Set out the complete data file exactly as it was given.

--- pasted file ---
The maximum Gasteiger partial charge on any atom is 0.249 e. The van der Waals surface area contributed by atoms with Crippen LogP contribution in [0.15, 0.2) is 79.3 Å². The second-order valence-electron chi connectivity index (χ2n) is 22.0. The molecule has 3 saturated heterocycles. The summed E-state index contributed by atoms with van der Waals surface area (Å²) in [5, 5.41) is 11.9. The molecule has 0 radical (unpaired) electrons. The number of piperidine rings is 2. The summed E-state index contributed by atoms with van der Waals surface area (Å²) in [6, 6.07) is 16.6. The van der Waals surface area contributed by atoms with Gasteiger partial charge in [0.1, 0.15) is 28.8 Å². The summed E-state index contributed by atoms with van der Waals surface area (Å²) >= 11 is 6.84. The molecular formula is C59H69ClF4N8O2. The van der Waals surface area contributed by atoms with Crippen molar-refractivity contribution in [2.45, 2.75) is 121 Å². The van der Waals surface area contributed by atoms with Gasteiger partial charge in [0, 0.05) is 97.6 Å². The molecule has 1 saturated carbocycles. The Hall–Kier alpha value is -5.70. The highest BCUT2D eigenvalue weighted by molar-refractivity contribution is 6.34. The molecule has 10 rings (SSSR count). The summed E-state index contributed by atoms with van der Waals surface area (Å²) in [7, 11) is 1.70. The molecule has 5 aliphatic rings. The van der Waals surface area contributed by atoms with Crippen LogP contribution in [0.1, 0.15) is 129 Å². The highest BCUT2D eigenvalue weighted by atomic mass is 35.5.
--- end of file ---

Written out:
The maximum Gasteiger partial charge on any atom is 0.249 e. The van der Waals surface area contributed by atoms with Crippen LogP contribution in [0.15, 0.2) is 79.3 Å². The second-order valence-electron chi connectivity index (χ2n) is 22.0. The molecule has 3 saturated heterocycles. The summed E-state index contributed by atoms with van der Waals surface area (Å²) in [5, 5.41) is 11.9. The molecule has 0 radical (unpaired) electrons. The number of piperidine rings is 2. The summed E-state index contributed by atoms with van der Waals surface area (Å²) in [6, 6.07) is 16.6. The van der Waals surface area contributed by atoms with Gasteiger partial charge in [0.1, 0.15) is 28.8 Å². The summed E-state index contributed by atoms with van der Waals surface area (Å²) >= 11 is 6.84. The molecular formula is C59H69ClF4N8O2. The van der Waals surface area contributed by atoms with Crippen molar-refractivity contribution in [2.45, 2.75) is 121 Å². The van der Waals surface area contributed by atoms with Gasteiger partial charge in [0, 0.05) is 97.6 Å². The molecule has 1 saturated carbocycles. The Hall–Kier alpha value is -5.70. The highest BCUT2D eigenvalue weighted by molar-refractivity contribution is 6.34. The molecule has 10 rings (SSSR count). The summed E-state index contributed by atoms with van der Waals surface area (Å²) in [7, 11) is 1.70. The molecule has 5 aliphatic rings. The van der Waals surface area contributed by atoms with Crippen LogP contribution in [0.1, 0.15) is 129 Å². The highest BCUT2D eigenvalue weighted by atomic mass is 35.5.